To home in on pockets of wealth, he advocated the benefits of identifying and studying socio-cultural regions. Talk to the rural yuppie, he said, explaining that males in the 15-34 age group in SEC R1 and R2 are the decision makers of the next few years in households with high purchasing power. They are mobile and exposed to the winds of change from outside their villages.
The seminar also recommended exploiting the existing infrastructure in villages to the hilt for brand building: 70 per cent of R1, R2 and R3 can be reached through mass media, post offices and postal stationery could be used, so could the weekly melas, mandis and haats; marketers could explore tie-ups with the public distribution system and bank branches, direct mail could be sent to opinion leaders, and word-of-mouth publicity could be built through local service providers such as retailers, barbers and tea-shop and dhaba owners.
Many speakers pointed out that statistics showed rural India was moving rapidly from poverty to prosperity. In this context, marketing consultant Rama Bijapurkar said rural India was morphing and leapfrogging beyond agriculture and that marketers need to adopt new mental models to view these audiences. There is a mixture of many stages of development, so a "zero-base, macro-consumer look at new rural India" was necessary.
Needs blood and sweat
Kartik Raina, Chief Operating Officer of Dalmia Consumer Care, which successfully marketed its Vardaan tobacco-free bidis in rural areas, said the problem was that "many people who worked in rural marketing actually worked!" RM is all about execution, not ideas. Sadly, all RM programmes begin and end with cost, with no talk of the results, he said, adding that RM was all about building a business. RM is a marriage, not a flirtation; execution time has to be 80 per cent, idea time 20 per cent, if you don't have the guts, don't do it, have the skin of an elephant and the heart of an evangelist, was his advice.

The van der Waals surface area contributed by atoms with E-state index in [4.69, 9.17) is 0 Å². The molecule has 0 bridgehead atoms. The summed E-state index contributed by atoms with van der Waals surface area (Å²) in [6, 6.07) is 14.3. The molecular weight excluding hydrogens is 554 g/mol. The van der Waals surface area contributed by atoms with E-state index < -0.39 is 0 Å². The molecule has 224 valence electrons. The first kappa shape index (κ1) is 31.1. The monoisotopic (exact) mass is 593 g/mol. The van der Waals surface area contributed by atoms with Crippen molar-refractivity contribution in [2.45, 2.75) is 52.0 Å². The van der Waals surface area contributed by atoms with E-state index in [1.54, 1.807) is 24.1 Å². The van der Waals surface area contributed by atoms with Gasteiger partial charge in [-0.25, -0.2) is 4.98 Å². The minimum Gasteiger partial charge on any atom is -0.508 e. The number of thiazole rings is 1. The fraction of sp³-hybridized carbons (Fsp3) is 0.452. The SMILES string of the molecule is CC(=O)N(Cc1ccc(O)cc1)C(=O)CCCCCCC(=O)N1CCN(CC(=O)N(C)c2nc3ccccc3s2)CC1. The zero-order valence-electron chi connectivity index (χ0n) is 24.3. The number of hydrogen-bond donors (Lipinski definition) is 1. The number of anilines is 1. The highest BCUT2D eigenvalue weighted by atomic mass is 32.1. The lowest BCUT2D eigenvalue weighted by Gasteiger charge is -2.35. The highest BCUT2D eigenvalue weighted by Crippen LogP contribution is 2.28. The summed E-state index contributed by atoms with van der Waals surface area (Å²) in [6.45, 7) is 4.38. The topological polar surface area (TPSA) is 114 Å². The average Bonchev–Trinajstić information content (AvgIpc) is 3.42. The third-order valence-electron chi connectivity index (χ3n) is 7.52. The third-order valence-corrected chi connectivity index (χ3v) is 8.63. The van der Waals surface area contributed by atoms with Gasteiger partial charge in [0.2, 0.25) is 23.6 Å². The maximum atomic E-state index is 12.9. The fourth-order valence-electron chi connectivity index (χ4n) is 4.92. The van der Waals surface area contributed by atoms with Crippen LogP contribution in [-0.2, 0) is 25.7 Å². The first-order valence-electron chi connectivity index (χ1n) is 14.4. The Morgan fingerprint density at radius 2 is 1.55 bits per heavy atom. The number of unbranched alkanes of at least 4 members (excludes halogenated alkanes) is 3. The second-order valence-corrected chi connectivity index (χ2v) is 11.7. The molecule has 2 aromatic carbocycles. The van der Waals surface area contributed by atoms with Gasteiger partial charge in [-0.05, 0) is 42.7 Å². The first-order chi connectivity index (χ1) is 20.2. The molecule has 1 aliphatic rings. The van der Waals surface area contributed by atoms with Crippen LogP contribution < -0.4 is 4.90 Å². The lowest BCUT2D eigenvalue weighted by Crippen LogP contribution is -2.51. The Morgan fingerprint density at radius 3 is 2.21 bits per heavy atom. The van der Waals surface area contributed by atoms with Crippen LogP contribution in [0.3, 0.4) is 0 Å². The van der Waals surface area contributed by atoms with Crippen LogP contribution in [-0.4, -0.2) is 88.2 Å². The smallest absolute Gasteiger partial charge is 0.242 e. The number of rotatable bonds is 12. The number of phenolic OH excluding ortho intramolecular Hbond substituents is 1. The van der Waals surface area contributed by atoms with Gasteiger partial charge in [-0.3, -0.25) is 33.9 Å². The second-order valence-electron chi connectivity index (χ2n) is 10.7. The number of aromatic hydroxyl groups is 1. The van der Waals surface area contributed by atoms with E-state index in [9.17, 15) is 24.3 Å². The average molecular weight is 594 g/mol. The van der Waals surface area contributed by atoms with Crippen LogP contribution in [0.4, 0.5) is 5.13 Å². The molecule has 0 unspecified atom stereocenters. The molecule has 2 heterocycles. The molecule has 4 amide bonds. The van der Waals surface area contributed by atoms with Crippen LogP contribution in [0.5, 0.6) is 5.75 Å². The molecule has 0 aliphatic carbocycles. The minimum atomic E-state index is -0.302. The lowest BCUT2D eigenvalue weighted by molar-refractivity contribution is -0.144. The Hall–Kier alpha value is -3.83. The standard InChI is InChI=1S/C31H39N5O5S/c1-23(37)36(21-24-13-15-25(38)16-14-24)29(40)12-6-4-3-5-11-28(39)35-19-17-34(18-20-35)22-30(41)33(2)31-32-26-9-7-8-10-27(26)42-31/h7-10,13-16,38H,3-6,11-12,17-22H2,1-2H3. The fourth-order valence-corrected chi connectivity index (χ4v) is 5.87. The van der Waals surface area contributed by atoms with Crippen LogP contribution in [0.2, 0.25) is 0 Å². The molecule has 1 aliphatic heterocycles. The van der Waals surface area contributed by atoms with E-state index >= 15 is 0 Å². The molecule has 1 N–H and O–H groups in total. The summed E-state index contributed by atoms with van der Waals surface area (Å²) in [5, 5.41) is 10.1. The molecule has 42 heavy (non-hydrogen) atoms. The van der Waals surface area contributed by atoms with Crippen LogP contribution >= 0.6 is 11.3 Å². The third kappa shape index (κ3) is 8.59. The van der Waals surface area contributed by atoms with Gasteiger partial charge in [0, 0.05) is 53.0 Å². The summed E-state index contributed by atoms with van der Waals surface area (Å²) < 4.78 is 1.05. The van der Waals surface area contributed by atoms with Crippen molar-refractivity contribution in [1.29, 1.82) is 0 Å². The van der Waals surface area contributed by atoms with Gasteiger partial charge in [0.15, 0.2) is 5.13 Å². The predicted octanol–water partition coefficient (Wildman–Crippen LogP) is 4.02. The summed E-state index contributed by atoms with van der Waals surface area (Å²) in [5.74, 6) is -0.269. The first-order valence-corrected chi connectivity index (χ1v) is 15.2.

The empowerment mantra
TTK Prestige's K. G. George, head of the retail business, spoke about how the company achieved some success in retrieving market share in the South by tying up with women's self-help groups and NGOs in Andhra Pradesh to market its pressure cookers. The company is still perfecting a replicable model to adopt in other States whereby it can empower the rural people by providing them with some money and itself achieve its business goals. A cooker brand exclusively for the rural areas is on the drawing board.
On the role of IT in RM, J. Ravindra Kumar, head of research in ITC's International Business Division, spoke of how the eChoupal initiative gave farmers the power of scale and better bargaining power when it came to selling their produce and buying agri-inputs. It de-linked information from transaction and bestowed the freedom of choice on the farmers, he said, adding that it led to higher income from higher yields, better quality and lower transaction costs.
Distribution, considered a great challenge, posed a big problem, said V. Swaminathan, Managing Director, Suhita Ethnic Marketing Services. When it comes to demand, there is a big mismatch between the rural consumer's expectations and the viability of a local retail point. In the supply aspect, company policy conflicts with making a product available closer to a rural consumer. It was cheaper for a rural/semi-urban consumer to buy durables in a city because the margins given to a big retailer there were better than those given to a distributor closer to home, he said. Also, converting a big dealer into a distributor was fraught with problems as the former was tuned to improving volumes and getting incentives on that basis whereas they should be based on parameters such as reach and distribution to new outlets and markets, he said.
On communicating to the rural consumer, brand domain specialist and marketing expert Harish Bijoor said advertising was easy, but that RM was "donkey's work." It was unfair that the urban-educated community of marketing managers ruled the rural majority in marketing terms; it is "urban hegemony." He also questioned the utility of market research — how would extrapolation of results from a small study work in a country as diverse as India?
Anugrah's Rajan emphasised the need for a specific, rural communication programme. RM is not just van operations, he said, adding that an integrated RM programme using mass media and below-the-line activities was necessary. He told Catalyst that though an RM programme did not cost much, corporates' compulsions of having to report profits every quarter put paid to any such good intentions. Rural audiences did not understand fast-paced, gimmicky, hi-tech commercials; regional brands were much more savvy at marketing to rural audiences — their ads reflected the rural ethos and corporates would do well to take a leaf out of their book, he said. He, however, acknowledged that some companies, such as Coca-Cola had got it right in its Thanda Matlab Coca-Cola ads — they were a hit with both the rural and urban markets.